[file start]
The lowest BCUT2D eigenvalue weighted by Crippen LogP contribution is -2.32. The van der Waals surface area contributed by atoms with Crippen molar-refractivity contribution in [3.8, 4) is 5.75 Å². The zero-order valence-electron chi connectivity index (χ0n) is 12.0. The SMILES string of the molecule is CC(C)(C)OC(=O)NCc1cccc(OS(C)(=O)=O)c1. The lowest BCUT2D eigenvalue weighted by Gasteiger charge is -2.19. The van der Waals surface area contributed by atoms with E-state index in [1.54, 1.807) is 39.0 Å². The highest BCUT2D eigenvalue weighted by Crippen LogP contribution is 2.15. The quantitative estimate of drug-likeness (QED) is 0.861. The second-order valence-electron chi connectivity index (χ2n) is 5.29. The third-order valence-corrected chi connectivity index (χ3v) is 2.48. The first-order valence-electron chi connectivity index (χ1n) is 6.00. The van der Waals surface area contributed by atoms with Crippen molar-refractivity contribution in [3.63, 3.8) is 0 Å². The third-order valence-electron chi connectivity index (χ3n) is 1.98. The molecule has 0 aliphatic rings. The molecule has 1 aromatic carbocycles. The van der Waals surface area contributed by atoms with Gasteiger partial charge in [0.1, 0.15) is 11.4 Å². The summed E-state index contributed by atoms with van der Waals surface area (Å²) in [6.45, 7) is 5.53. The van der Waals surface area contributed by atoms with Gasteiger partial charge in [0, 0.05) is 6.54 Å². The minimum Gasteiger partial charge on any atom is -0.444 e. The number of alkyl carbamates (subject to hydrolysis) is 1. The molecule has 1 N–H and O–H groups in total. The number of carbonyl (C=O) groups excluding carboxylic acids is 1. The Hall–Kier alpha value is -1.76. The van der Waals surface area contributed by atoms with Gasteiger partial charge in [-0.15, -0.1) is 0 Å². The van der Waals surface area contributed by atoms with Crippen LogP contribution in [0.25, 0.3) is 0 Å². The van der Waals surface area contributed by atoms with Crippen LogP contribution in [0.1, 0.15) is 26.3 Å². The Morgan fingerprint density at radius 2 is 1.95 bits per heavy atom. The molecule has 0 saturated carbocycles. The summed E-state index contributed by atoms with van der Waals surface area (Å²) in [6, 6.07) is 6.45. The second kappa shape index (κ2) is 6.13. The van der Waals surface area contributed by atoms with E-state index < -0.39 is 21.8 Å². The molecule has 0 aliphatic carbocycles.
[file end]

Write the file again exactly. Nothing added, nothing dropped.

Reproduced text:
The lowest BCUT2D eigenvalue weighted by Crippen LogP contribution is -2.32. The van der Waals surface area contributed by atoms with Crippen molar-refractivity contribution in [3.8, 4) is 5.75 Å². The zero-order valence-electron chi connectivity index (χ0n) is 12.0. The SMILES string of the molecule is CC(C)(C)OC(=O)NCc1cccc(OS(C)(=O)=O)c1. The lowest BCUT2D eigenvalue weighted by Gasteiger charge is -2.19. The van der Waals surface area contributed by atoms with E-state index in [1.54, 1.807) is 39.0 Å². The highest BCUT2D eigenvalue weighted by Crippen LogP contribution is 2.15. The quantitative estimate of drug-likeness (QED) is 0.861. The second-order valence-electron chi connectivity index (χ2n) is 5.29. The third-order valence-corrected chi connectivity index (χ3v) is 2.48. The first-order valence-electron chi connectivity index (χ1n) is 6.00. The van der Waals surface area contributed by atoms with Crippen molar-refractivity contribution in [3.63, 3.8) is 0 Å². The third-order valence-electron chi connectivity index (χ3n) is 1.98. The molecule has 0 aliphatic rings. The molecule has 1 aromatic carbocycles. The van der Waals surface area contributed by atoms with Gasteiger partial charge in [0.1, 0.15) is 11.4 Å². The summed E-state index contributed by atoms with van der Waals surface area (Å²) in [6.45, 7) is 5.53. The van der Waals surface area contributed by atoms with Gasteiger partial charge in [0, 0.05) is 6.54 Å². The minimum Gasteiger partial charge on any atom is -0.444 e. The number of alkyl carbamates (subject to hydrolysis) is 1. The molecule has 1 N–H and O–H groups in total. The number of carbonyl (C=O) groups excluding carboxylic acids is 1. The Hall–Kier alpha value is -1.76. The van der Waals surface area contributed by atoms with Gasteiger partial charge in [-0.15, -0.1) is 0 Å². The van der Waals surface area contributed by atoms with Crippen LogP contribution in [0.25, 0.3) is 0 Å². The van der Waals surface area contributed by atoms with Crippen LogP contribution in [0.1, 0.15) is 26.3 Å². The Morgan fingerprint density at radius 2 is 1.95 bits per heavy atom. The molecule has 0 saturated carbocycles. The summed E-state index contributed by atoms with van der Waals surface area (Å²) in [6, 6.07) is 6.45. The second kappa shape index (κ2) is 6.13. The van der Waals surface area contributed by atoms with E-state index < -0.39 is 21.8 Å². The molecule has 0 aliphatic carbocycles.